Wednesday, 9 November 2011

Incumbency and Vases of Flowers

A wise man once told me to be careful when moving vases of flowers. It is not that vases of flowers shouldn't be moved from time to time, or even removed and refreshed. Of course they should, when the time is right and the need apparent. 

For "vase of flowers" read "what we have always done", and for "always" read "more than three times". I speak, of course, about change, and more particularly those changes that take place within a church. The unique factor of church vases of church flowers, is that beneath each one is a trip switch which causes an explosion upon the removal of it, like a landmine. Boom. 

I am fast discovering that curates are broadly immune to the effects of the explosion (largely through the protective layer provided by the training incumbent). The Vicar is not similarly protected, and so it is that the vicar's giblets and gizzards are at perpetual risk from all movements of the proverbial Meissen Monster. 

It endlessly fascinates me, and troubles me, the effect that change has (in large or very small measure) on some people. Some Christians, it seems, are pathologically afraid of change in many ways, and I have never fully come to terms with why. Even change born of a careful process of thought, prayer and consultation (and to make something safe and available for all) seems to cause an adverse reaction, often aggressively delivered. And so it is that I am learning to toughen my already world-hardened hide to cope with the fall-out from the Floral Relocation. 

Part of the job of Vicar, as leader in many ways, is to articulate the present. Once the present is seen and acknowledged (not as easy as that may sound), it is needful to make changes from time to time. As seasons change in all walks of life, things change - and in church life at least, the Vicar (or equivalent) is often the one who 'represents' the change tothe wider community, whoever may have been involved in the process leading to it. This is not always easy, as I am fast learning. 

Change is part of living, I believe. If I didn't change, Mrs Acular would be wiping my bottom and blowing my nose for me. If churches didn't change, they would still be convening solely in mud huts in the Middle East. I wonder sometimes if change is not viewed through the same lens as death - as wholly inevitable, but an unsavoury truth best hidden from thought.

I have many vases in the church where I work. The church is beautified by them all and they are receptacles for some stunning blooms. Yet I cannot say, hand on heart, that they will all stay where they are! Someone pass me my Flack Jacket ...


  1. I wonder why people react to tiny changes to the better as if the world is ending. I suspect that we all have our individual comfort zones, and get used to them. When we get taken out of them, we feel like an alien on a different planet (or at least a tad uncomfortable). It seems to me to be a purely human reaction to unexpected or unwanted change. It takes a wider vision to see the benefits of change, and a sense of perspective to see that change is occasionally required if we are to move forward.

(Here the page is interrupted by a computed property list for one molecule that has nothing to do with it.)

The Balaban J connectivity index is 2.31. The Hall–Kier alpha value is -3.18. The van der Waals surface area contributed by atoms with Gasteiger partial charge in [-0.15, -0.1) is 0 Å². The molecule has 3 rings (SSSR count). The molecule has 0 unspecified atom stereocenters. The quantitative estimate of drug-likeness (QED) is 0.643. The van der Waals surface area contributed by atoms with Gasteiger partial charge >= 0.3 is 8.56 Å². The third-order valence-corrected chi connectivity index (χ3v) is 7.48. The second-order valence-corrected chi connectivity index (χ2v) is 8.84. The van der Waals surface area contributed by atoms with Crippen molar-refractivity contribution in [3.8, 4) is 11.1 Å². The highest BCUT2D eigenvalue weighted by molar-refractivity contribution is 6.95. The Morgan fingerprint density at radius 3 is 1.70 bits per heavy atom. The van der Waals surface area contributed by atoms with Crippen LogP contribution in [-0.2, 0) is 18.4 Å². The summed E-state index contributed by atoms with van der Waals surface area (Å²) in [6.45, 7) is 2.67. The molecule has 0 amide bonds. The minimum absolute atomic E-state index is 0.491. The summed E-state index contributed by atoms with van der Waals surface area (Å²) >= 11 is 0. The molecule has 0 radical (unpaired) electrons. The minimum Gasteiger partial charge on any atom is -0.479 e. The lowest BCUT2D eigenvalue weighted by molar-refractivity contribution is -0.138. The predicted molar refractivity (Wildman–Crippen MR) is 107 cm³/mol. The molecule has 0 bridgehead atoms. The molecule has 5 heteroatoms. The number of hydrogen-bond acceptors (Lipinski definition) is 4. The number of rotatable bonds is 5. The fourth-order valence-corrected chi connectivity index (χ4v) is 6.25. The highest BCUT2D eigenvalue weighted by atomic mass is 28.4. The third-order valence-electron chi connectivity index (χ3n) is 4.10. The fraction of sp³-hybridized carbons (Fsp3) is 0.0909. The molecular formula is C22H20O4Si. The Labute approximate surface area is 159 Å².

I love sitting in certain places within our various churches, but often change seats to sit alongside new people, or people I don't know that well - they might be uncomfortable having this strange bloke there, but it normally breaks the ice. If not, The Peace, will do it for us both.

    When I find people sitting where I like to sit, I don't grump, or mutter resentfully and glare (as I have known some to do) but sit alongside them or find another space.

    I've been aware of occasions when people have reacted poorly to changes or suggested changes, which our Vicar has had to deal with. I know that some reactions are over the top, while others are just petty. I also know how pleased he is to receive thanks or praise for a change that has met someone's needs. I'm sure that these compensate for the grumps.

  2. One good suggestion is to have various people with jobs in church to talk about what they do and why. Then have someone primed to ask why flowers are place where they are! Sneaky, did you say sneaky?

  3. Maybe in a world where so many things change, in what can be viewed as completely outwith our control- when we walk through church doors we have found things to be the same- and therefore resist change when it happens inside those doors. Although, as you say, when we look back in history the church has changed.

  4. Changed the sick list this week - expecting mortar attack on Sunday - much empathy!

  5. Best of luck!

    Our new 'Priest in Charge' was selected in September, and announced shortly after(licensing in December). The amount of flack my wife (Parish Sec.) and I (nobody, just do the magazine) have taken for meeting/cooperating with him in advance is astonishing.

    It really makes you question it all…

  6. I've noticed that apparent over-reaction to a tiny change in church (of the moving flower vases variety) is sometimes a symptom of a deeper fear. "Is this change the thin edge of the wedge? Flower vase moved today? Holy sacraments gone tomorrow? Is this new Vicar going to throw out the baby with the bathwater? Better take a firm stand now!" For those whose faith or sense of identity is focused on the placement of the flower vase rather than on Christ, this can be frightening. The fact that no change = death gets forgotten. Put on the flak jacket and keep praying brother (sorry - Father!)

  7. Change? CHANGE??? How very dare you?

    Go on then - what have you done?

  8. Brilliant post. Well, don't move those vases of flowers unless you have to. Find some other way of sneaking people deeper into the kingdom.



Related Posts Plugin for WordPress, Blogger...